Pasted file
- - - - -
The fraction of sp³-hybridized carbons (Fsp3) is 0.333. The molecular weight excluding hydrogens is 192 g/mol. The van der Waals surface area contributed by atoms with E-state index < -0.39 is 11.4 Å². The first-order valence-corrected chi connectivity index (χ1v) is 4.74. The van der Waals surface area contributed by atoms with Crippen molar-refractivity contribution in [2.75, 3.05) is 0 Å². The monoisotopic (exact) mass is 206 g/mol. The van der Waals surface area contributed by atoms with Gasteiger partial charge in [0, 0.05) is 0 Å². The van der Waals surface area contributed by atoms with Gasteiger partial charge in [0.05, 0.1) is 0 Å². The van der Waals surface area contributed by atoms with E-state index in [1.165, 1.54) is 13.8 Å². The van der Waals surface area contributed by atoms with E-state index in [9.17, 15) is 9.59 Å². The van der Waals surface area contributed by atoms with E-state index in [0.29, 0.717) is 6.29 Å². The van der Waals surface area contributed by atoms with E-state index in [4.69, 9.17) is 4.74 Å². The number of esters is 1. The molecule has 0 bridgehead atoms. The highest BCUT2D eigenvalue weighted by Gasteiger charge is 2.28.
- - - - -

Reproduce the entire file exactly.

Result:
The fraction of sp³-hybridized carbons (Fsp3) is 0.333. The molecular weight excluding hydrogens is 192 g/mol. The van der Waals surface area contributed by atoms with E-state index < -0.39 is 11.4 Å². The first-order valence-corrected chi connectivity index (χ1v) is 4.74. The van der Waals surface area contributed by atoms with Crippen molar-refractivity contribution in [2.75, 3.05) is 0 Å². The monoisotopic (exact) mass is 206 g/mol. The van der Waals surface area contributed by atoms with Gasteiger partial charge in [0, 0.05) is 0 Å². The van der Waals surface area contributed by atoms with Gasteiger partial charge in [0.05, 0.1) is 0 Å². The van der Waals surface area contributed by atoms with E-state index in [1.165, 1.54) is 13.8 Å². The van der Waals surface area contributed by atoms with E-state index in [9.17, 15) is 9.59 Å². The van der Waals surface area contributed by atoms with E-state index in [0.29, 0.717) is 6.29 Å². The van der Waals surface area contributed by atoms with E-state index in [4.69, 9.17) is 4.74 Å². The number of esters is 1. The molecule has 0 bridgehead atoms. The highest BCUT2D eigenvalue weighted by Gasteiger charge is 2.28.